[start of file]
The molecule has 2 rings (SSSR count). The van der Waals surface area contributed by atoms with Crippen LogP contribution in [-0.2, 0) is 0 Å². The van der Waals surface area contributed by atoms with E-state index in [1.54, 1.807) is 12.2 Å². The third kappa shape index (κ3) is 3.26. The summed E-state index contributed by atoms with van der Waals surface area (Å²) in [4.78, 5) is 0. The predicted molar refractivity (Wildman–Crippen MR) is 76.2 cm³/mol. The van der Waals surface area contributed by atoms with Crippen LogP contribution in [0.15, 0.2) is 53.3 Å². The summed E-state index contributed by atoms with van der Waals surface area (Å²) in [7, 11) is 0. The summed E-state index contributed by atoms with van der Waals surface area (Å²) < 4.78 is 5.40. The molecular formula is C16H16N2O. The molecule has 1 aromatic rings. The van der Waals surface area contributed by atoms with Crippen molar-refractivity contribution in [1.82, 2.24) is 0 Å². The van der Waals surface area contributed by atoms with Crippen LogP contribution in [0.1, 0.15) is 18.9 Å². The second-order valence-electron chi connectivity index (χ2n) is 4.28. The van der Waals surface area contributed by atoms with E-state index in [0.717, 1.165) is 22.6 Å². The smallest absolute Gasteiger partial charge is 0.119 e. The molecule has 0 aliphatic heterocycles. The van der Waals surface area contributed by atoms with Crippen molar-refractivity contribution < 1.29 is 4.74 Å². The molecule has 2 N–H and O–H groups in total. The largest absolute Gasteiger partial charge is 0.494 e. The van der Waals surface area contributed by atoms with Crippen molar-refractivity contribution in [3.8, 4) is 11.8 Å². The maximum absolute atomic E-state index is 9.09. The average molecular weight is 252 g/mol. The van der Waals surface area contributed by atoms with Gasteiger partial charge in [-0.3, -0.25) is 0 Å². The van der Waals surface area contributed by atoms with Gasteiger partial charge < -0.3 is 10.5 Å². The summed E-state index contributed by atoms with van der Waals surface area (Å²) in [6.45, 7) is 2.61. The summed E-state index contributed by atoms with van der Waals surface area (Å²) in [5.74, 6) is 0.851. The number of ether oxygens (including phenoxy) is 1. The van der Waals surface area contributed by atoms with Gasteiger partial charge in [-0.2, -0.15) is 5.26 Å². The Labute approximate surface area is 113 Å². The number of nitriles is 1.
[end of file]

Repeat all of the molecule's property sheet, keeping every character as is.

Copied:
The molecule has 2 rings (SSSR count). The van der Waals surface area contributed by atoms with Crippen LogP contribution in [-0.2, 0) is 0 Å². The van der Waals surface area contributed by atoms with E-state index in [1.54, 1.807) is 12.2 Å². The third kappa shape index (κ3) is 3.26. The summed E-state index contributed by atoms with van der Waals surface area (Å²) in [4.78, 5) is 0. The predicted molar refractivity (Wildman–Crippen MR) is 76.2 cm³/mol. The van der Waals surface area contributed by atoms with Crippen LogP contribution in [0.15, 0.2) is 53.3 Å². The summed E-state index contributed by atoms with van der Waals surface area (Å²) in [7, 11) is 0. The summed E-state index contributed by atoms with van der Waals surface area (Å²) < 4.78 is 5.40. The molecular formula is C16H16N2O. The molecule has 1 aromatic rings. The van der Waals surface area contributed by atoms with Crippen molar-refractivity contribution in [1.82, 2.24) is 0 Å². The van der Waals surface area contributed by atoms with Crippen LogP contribution in [0.1, 0.15) is 18.9 Å². The second-order valence-electron chi connectivity index (χ2n) is 4.28. The van der Waals surface area contributed by atoms with E-state index in [0.717, 1.165) is 22.6 Å². The smallest absolute Gasteiger partial charge is 0.119 e. The molecule has 0 aliphatic heterocycles. The van der Waals surface area contributed by atoms with Crippen molar-refractivity contribution < 1.29 is 4.74 Å². The molecule has 2 N–H and O–H groups in total. The largest absolute Gasteiger partial charge is 0.494 e. The van der Waals surface area contributed by atoms with Crippen molar-refractivity contribution in [3.8, 4) is 11.8 Å². The maximum absolute atomic E-state index is 9.09. The average molecular weight is 252 g/mol. The van der Waals surface area contributed by atoms with Gasteiger partial charge in [-0.3, -0.25) is 0 Å². The van der Waals surface area contributed by atoms with Gasteiger partial charge < -0.3 is 10.5 Å². The summed E-state index contributed by atoms with van der Waals surface area (Å²) in [6.45, 7) is 2.61. The summed E-state index contributed by atoms with van der Waals surface area (Å²) in [5.74, 6) is 0.851. The number of ether oxygens (including phenoxy) is 1. The van der Waals surface area contributed by atoms with Gasteiger partial charge in [-0.2, -0.15) is 5.26 Å². The Labute approximate surface area is 113 Å². The number of nitriles is 1.